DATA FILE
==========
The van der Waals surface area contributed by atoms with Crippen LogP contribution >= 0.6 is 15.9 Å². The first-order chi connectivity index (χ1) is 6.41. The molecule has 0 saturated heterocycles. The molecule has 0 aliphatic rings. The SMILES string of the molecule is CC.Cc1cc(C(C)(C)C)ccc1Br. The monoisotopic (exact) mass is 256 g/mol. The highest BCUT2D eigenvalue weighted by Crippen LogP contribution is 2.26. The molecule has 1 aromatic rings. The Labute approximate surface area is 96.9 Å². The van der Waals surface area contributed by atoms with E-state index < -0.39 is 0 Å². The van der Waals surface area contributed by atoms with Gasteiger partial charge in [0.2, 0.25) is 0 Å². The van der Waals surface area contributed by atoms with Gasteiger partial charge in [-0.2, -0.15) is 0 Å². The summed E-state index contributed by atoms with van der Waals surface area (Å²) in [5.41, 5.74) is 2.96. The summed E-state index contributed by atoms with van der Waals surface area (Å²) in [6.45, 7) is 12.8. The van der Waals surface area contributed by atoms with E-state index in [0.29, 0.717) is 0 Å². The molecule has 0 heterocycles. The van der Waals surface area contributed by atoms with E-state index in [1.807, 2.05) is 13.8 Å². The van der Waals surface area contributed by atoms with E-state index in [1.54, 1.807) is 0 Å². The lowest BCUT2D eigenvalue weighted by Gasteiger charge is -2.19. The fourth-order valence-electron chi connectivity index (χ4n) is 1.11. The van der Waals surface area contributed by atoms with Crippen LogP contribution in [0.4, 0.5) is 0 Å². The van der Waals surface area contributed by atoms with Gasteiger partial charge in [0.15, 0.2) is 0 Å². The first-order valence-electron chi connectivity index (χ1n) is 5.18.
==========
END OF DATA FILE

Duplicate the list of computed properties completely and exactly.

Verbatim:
The van der Waals surface area contributed by atoms with Crippen LogP contribution >= 0.6 is 15.9 Å². The first-order chi connectivity index (χ1) is 6.41. The molecule has 0 saturated heterocycles. The molecule has 0 aliphatic rings. The SMILES string of the molecule is CC.Cc1cc(C(C)(C)C)ccc1Br. The monoisotopic (exact) mass is 256 g/mol. The highest BCUT2D eigenvalue weighted by Crippen LogP contribution is 2.26. The molecule has 1 aromatic rings. The Labute approximate surface area is 96.9 Å². The van der Waals surface area contributed by atoms with E-state index < -0.39 is 0 Å². The van der Waals surface area contributed by atoms with Gasteiger partial charge in [0.2, 0.25) is 0 Å². The van der Waals surface area contributed by atoms with Gasteiger partial charge in [-0.2, -0.15) is 0 Å². The summed E-state index contributed by atoms with van der Waals surface area (Å²) in [5.41, 5.74) is 2.96. The summed E-state index contributed by atoms with van der Waals surface area (Å²) in [6.45, 7) is 12.8. The van der Waals surface area contributed by atoms with E-state index in [0.29, 0.717) is 0 Å². The molecule has 0 heterocycles. The van der Waals surface area contributed by atoms with E-state index in [1.807, 2.05) is 13.8 Å². The van der Waals surface area contributed by atoms with E-state index in [1.54, 1.807) is 0 Å². The lowest BCUT2D eigenvalue weighted by Gasteiger charge is -2.19. The fourth-order valence-electron chi connectivity index (χ4n) is 1.11. The van der Waals surface area contributed by atoms with Crippen LogP contribution in [0.4, 0.5) is 0 Å². The van der Waals surface area contributed by atoms with Gasteiger partial charge in [0.15, 0.2) is 0 Å². The first-order valence-electron chi connectivity index (χ1n) is 5.18.